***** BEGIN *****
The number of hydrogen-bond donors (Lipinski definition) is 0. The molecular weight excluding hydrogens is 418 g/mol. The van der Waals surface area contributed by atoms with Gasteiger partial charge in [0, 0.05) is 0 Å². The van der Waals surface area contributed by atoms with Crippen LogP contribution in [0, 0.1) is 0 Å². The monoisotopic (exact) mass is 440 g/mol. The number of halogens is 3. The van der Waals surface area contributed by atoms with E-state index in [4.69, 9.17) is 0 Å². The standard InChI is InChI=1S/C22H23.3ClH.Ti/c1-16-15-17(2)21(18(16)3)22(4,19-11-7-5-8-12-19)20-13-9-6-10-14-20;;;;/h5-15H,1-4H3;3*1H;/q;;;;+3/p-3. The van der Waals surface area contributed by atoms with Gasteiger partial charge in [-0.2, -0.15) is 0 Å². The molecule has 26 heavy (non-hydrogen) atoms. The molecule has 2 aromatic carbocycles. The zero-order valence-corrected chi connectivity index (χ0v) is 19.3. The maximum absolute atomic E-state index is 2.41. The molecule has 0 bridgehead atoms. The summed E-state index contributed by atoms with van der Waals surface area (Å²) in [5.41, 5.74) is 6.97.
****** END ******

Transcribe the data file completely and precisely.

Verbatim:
The number of hydrogen-bond donors (Lipinski definition) is 0. The molecular weight excluding hydrogens is 418 g/mol. The van der Waals surface area contributed by atoms with Gasteiger partial charge in [0, 0.05) is 0 Å². The van der Waals surface area contributed by atoms with Crippen LogP contribution in [0, 0.1) is 0 Å². The monoisotopic (exact) mass is 440 g/mol. The number of halogens is 3. The van der Waals surface area contributed by atoms with E-state index in [4.69, 9.17) is 0 Å². The standard InChI is InChI=1S/C22H23.3ClH.Ti/c1-16-15-17(2)21(18(16)3)22(4,19-11-7-5-8-12-19)20-13-9-6-10-14-20;;;;/h5-15H,1-4H3;3*1H;/q;;;;+3/p-3. The van der Waals surface area contributed by atoms with Gasteiger partial charge in [-0.2, -0.15) is 0 Å². The molecule has 26 heavy (non-hydrogen) atoms. The molecule has 2 aromatic carbocycles. The zero-order valence-corrected chi connectivity index (χ0v) is 19.3. The maximum absolute atomic E-state index is 2.41. The molecule has 0 bridgehead atoms. The summed E-state index contributed by atoms with van der Waals surface area (Å²) in [5.41, 5.74) is 6.97.